Claire Corlett

Fish Food, Fish Tanks, and More
Rock Creek Fish Ladder

Rock Creek Fish Ladder


Out in the Atlantic Ocean, fish like the river herring make their home in the open waters. They compete with other species, dodge predators, and swim free in the saltwater. Though the ocean is a prime habitat for fish growth, it may not be the best place for a little herring to hatch. Anadromous fish like river herring are a special type of fish that live in the ocean but lay their eggs in fresh water. So those herring that reach maturity head back to a freshwater river to lay their eggs. In the spring, they swim up the Chesapeake Bay and into the freshwater rivers like those where they were born, each striving to contribute to the next generation of
herring. Some swim north through the Potomac River and eventually find their way up to Rock Creek Park. But here, they hit a wall. In 1903, a decorative waterfall was built on Rock Creek, four miles from the Potomac River
at Peirce Mill, creating a beautiful water feature for the historic mill, but a big problem for the migrating fish! Obstacles like this one once blocked the fish passage, making it impossible for fish to get to the safe waters upstream to lay their eggs. Luckily everything changed when in 2006 Rock Creek Park reopened 21 miles of the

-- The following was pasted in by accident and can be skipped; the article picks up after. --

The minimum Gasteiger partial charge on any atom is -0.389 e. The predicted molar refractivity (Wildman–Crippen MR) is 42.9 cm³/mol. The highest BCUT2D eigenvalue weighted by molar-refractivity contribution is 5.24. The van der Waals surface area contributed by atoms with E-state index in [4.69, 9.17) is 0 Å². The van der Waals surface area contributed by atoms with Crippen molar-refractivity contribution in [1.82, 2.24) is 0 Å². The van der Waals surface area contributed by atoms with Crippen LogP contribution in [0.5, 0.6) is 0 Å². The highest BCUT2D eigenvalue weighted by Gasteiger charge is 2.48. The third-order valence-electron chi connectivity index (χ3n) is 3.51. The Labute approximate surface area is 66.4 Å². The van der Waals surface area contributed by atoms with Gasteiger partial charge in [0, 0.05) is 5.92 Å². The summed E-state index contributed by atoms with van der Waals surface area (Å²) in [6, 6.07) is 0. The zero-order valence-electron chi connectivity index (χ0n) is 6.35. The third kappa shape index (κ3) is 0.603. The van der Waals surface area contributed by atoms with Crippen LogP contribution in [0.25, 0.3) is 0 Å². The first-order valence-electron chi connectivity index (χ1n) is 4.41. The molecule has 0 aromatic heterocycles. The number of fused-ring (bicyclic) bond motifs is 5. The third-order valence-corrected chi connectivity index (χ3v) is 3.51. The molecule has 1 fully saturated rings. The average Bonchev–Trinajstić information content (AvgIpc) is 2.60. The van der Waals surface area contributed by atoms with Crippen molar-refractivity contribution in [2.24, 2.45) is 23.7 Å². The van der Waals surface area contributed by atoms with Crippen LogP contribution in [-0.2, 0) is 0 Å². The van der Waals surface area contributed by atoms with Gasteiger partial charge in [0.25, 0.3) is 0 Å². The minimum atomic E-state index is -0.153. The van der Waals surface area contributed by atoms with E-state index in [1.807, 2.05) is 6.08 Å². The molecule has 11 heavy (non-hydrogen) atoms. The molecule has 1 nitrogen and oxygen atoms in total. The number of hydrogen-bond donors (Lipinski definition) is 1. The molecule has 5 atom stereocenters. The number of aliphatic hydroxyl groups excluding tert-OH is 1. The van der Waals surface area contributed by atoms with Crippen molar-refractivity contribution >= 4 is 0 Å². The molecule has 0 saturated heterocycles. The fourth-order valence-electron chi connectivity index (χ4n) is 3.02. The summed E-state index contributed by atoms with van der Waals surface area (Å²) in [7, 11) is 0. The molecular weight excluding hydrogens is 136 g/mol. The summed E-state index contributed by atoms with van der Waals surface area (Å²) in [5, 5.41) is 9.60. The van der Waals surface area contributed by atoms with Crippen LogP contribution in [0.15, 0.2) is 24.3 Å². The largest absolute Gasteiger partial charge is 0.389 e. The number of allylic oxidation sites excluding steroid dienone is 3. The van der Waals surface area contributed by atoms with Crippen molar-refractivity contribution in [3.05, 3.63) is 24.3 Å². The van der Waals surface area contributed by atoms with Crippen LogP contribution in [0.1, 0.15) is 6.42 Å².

creek to the fish whose ancestors were born here. But the waterfall at Peirce Mill still blocks the creek — so how are fish getting around it? They climb a ladder, of course! “A fish ladder is a structure that is built and designed to permit the movement of fish above a barrier of some kind, and it could be a sewer line, or in the case of Rock Creek, it’s a historic dam that’s 8 feet tall. There’s a baffle that will increase in height as you go from the bottom of the
fish ladder to the top. The fish ladder is built so that fish can move past the dam, up the series of baffles, to continue upstream.” Now that the fish can come home to lay their eggs, a new generation of river herring
and shad are able to hatch in the safety of Rock Creek before they swim back downstream to the ocean. Maybe one day, if they’re lucky, they’ll find their way back to Rock Creek again.

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